President Abraham Lincoln's Barber and Valet, Messenger; United States Treasury Department. Most all that is known of him is from Lincoln's Papers. He arrived with President-Elect Abraham Lincoln from Springfield, Illinois, and had been serving him for about a year when Lincoln wrote him a note of recommendation on March 7, 1861. It stated: Whom it may concern. William Johnson, a colored boy, and bearer of this, has been with me about twelve months; and has been, so far, as I believe, honest, faithful, sober, industrious, and handy as a servant. A. LINCOLN. Although he served as the President's valet, the President's House Register listed him in 1861 as "W. H. Johnson, Fireman, President's House, $600 per annum." On March 16, 1861, Lincoln wrote to Navy Secretary Gideon Welles to give employment to W. Johnson, "a servant who has been with me for some time." On November 29,1861, Lincoln wrote Treasury Secretary Salmon P. Chase: You remember kindly asking me, some time ago whether I really desired you to find a place for William Johnson, a colored boy who came from Illinois with me. If you can find him the place shall really be obliged. Yours truly A. LINCOLN. He was then given a place as laborer (messenger) in the Treasury Department at $600 per year. On March 11, 1862, the President wrote him a check for $5. October 24, 1862, again found Lincoln writing a recommendation for him. The bearer of this, William Johnson (colored), came with me from Illinois; and is a worthy man, as I believe. A. LINCOLN. On December 17, 1862, Lincoln wrote a memorandum referring to a request for leave of absence for him in order to earn extra money. I decline to sign the within, because it does not state the thing quite to my liking. The colored man William Johnson came with me from Illinois, and I would be glad for him to be obliged, if he can be consistently with the public service; but I can not make an order about it, nor a request which might, in some sort, be construed as an order. A. LINCOLN. On November 18, 1863, Lincoln wrote a note saying that William H. Johnson, his valet, would accompany him to Gettysburg. Mary Todd Lincoln did not travel with the President as Tad Lincoln was ill with smallpox. On the way back to Washington from Gettysburg, Lincoln began to feel ill. He attended to the President the best he could, made sure the President was comfortable and began putting cold cloths across Lincoln's head. Although the President would survive, he had given the illness to him and he died. The day of his death is not known, but it is known that on January 28, 1864, Lincoln wrote a recommendation for Solomon James Johnson (it's unknown if he was related) to Treasury Secretary Salmon P. Chase: This boy says he knows Secretary Chase, and would like to have the place made vacant by William Johnson's death. I believe he is a good boy and I should be glad for him to have the place if it is still vacant. A. LINCOLN. Lincoln had him buried on the Arlington Mansion grounds, now Arlington National Cemetery, and paid all the expenses for his funeral services. Lincoln even paid for his stone. That stone today doesn't exist, he now rests under a government issued stone that states "WILLIAM H JOHNSON" and below his name a word that would make both he and Lincoln proud, "CITIZEN."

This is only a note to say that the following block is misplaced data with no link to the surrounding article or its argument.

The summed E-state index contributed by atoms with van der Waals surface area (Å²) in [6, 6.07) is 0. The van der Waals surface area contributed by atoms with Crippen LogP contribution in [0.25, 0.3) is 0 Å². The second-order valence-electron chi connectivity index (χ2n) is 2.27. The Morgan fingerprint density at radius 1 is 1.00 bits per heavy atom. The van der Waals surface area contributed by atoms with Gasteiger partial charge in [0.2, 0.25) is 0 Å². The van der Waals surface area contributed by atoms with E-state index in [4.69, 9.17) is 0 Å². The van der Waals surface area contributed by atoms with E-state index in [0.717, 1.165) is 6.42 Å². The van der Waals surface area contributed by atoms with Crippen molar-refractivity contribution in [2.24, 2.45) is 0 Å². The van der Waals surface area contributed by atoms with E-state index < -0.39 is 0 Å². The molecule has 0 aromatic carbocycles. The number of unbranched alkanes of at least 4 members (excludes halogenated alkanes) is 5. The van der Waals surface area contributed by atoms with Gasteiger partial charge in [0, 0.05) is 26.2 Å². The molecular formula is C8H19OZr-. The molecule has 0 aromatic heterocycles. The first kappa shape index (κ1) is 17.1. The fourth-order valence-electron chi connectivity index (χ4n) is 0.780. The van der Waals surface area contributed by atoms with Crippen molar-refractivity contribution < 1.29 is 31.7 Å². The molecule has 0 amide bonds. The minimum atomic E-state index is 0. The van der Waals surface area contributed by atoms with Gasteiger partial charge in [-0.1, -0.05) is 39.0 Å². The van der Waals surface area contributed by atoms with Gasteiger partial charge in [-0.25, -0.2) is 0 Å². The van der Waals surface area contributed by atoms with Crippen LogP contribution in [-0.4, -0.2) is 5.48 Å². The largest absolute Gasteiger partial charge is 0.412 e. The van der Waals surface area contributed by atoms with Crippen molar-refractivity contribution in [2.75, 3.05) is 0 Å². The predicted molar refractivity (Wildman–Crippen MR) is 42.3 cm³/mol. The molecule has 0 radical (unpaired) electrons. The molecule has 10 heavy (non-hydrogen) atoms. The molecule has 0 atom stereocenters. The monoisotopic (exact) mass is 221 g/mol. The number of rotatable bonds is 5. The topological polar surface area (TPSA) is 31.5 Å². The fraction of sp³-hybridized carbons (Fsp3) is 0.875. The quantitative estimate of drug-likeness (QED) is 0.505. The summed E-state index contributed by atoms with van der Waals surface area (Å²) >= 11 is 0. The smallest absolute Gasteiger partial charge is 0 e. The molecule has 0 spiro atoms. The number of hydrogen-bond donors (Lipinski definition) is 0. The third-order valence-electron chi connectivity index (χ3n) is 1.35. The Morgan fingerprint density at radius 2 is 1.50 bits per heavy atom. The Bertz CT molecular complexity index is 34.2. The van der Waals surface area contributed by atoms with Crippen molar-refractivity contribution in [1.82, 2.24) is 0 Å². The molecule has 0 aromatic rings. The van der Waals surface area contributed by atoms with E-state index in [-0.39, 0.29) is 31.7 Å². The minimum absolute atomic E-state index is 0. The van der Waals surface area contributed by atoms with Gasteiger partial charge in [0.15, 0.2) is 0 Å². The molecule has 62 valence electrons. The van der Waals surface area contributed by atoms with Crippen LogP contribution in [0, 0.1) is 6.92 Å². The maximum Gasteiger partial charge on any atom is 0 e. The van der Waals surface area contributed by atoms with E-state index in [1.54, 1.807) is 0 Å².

Bio by: Ugaalltheway